I wholeheartedly agree with Ballard here. In fact, I wish I’d read his advice 15 years ago, when I wrote two novels that never found any love in the slush piles. As he said, you have to acquire the necessary tools first, and the only way you’ll do that is to start writing, even if it’s junk. As Chuck Jones once put it, “Every artist has thousands of bad drawings in them and the only way to get rid of them is to draw them out.” Ya gotta pay those dues.

As different as long works are from short ones, both share the same essential features, including:

– sympathetic characters who have agency
– the protag’s goal, or elusive desire
– that thing or person preventing the protag from getting what he desires and
– a satisfactory conclusion.

And of course, to varying degrees, there are those more elusive and more difficult to define factors, such as style, believable dialog, foreshadowing, and all the other literary devices that make the story work.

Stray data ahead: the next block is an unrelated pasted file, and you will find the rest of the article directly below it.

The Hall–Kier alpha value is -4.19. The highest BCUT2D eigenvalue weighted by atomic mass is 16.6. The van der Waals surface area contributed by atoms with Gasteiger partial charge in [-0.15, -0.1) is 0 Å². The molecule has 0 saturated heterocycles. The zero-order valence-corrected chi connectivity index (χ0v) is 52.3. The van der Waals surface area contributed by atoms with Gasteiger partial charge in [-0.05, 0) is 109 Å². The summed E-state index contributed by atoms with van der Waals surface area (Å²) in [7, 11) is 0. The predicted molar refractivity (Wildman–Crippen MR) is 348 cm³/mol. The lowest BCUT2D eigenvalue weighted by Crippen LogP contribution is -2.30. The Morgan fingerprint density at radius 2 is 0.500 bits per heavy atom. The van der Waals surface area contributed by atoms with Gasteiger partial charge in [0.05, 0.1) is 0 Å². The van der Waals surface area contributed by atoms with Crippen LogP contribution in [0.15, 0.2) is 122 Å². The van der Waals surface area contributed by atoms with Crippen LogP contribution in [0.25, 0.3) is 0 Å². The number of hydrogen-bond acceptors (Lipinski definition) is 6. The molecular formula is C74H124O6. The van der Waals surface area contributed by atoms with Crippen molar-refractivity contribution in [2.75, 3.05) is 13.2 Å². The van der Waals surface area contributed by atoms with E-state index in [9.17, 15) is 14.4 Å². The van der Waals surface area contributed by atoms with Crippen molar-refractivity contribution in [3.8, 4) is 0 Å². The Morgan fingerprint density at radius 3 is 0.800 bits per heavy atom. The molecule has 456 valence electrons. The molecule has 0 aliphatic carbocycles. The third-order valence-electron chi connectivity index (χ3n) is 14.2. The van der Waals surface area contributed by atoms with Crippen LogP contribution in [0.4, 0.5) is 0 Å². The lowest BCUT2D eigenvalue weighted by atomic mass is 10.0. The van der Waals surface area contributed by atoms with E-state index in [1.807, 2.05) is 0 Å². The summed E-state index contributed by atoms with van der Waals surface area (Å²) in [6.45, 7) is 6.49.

Even flash fiction must have the same essentials listed above, plus as many of the supporting literary devices you can pack into 1,000 words. And in an age where people are drowning in too much information, it’s vital for a writer to learn how to say more with less. What better place to learn than in short literary works?

“Tuggle ably captures the spirit of Dan Brown novels and Indiana Jones–style adventure stories.” Kirkus Reviews